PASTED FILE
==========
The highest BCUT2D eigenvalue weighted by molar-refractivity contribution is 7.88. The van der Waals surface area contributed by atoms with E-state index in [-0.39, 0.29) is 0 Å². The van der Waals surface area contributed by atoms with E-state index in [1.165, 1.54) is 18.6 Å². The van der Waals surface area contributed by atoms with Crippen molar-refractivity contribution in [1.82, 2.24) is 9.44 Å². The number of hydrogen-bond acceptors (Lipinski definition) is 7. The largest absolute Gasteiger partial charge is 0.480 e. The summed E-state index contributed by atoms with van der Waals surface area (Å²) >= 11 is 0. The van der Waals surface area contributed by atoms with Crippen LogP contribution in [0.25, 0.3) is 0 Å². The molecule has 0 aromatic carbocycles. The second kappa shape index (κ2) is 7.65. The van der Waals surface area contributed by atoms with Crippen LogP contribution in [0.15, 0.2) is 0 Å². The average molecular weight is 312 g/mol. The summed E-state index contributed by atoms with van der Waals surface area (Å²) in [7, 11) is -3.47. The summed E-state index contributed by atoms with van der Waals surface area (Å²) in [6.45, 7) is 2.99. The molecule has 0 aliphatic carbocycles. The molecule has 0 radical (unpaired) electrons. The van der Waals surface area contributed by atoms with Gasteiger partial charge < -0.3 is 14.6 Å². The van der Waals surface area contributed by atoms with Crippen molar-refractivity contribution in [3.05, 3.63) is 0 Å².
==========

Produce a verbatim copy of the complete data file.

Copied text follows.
The highest BCUT2D eigenvalue weighted by molar-refractivity contribution is 7.88. The van der Waals surface area contributed by atoms with E-state index in [-0.39, 0.29) is 0 Å². The van der Waals surface area contributed by atoms with E-state index in [1.165, 1.54) is 18.6 Å². The van der Waals surface area contributed by atoms with Crippen molar-refractivity contribution in [1.82, 2.24) is 9.44 Å². The number of hydrogen-bond acceptors (Lipinski definition) is 7. The largest absolute Gasteiger partial charge is 0.480 e. The summed E-state index contributed by atoms with van der Waals surface area (Å²) >= 11 is 0. The van der Waals surface area contributed by atoms with Crippen LogP contribution in [0.25, 0.3) is 0 Å². The molecule has 0 aromatic carbocycles. The second kappa shape index (κ2) is 7.65. The van der Waals surface area contributed by atoms with Crippen LogP contribution in [0.15, 0.2) is 0 Å². The average molecular weight is 312 g/mol. The summed E-state index contributed by atoms with van der Waals surface area (Å²) in [7, 11) is -3.47. The summed E-state index contributed by atoms with van der Waals surface area (Å²) in [6.45, 7) is 2.99. The molecule has 0 aliphatic carbocycles. The molecule has 0 radical (unpaired) electrons. The van der Waals surface area contributed by atoms with Gasteiger partial charge < -0.3 is 14.6 Å². The van der Waals surface area contributed by atoms with Crippen molar-refractivity contribution in [3.05, 3.63) is 0 Å².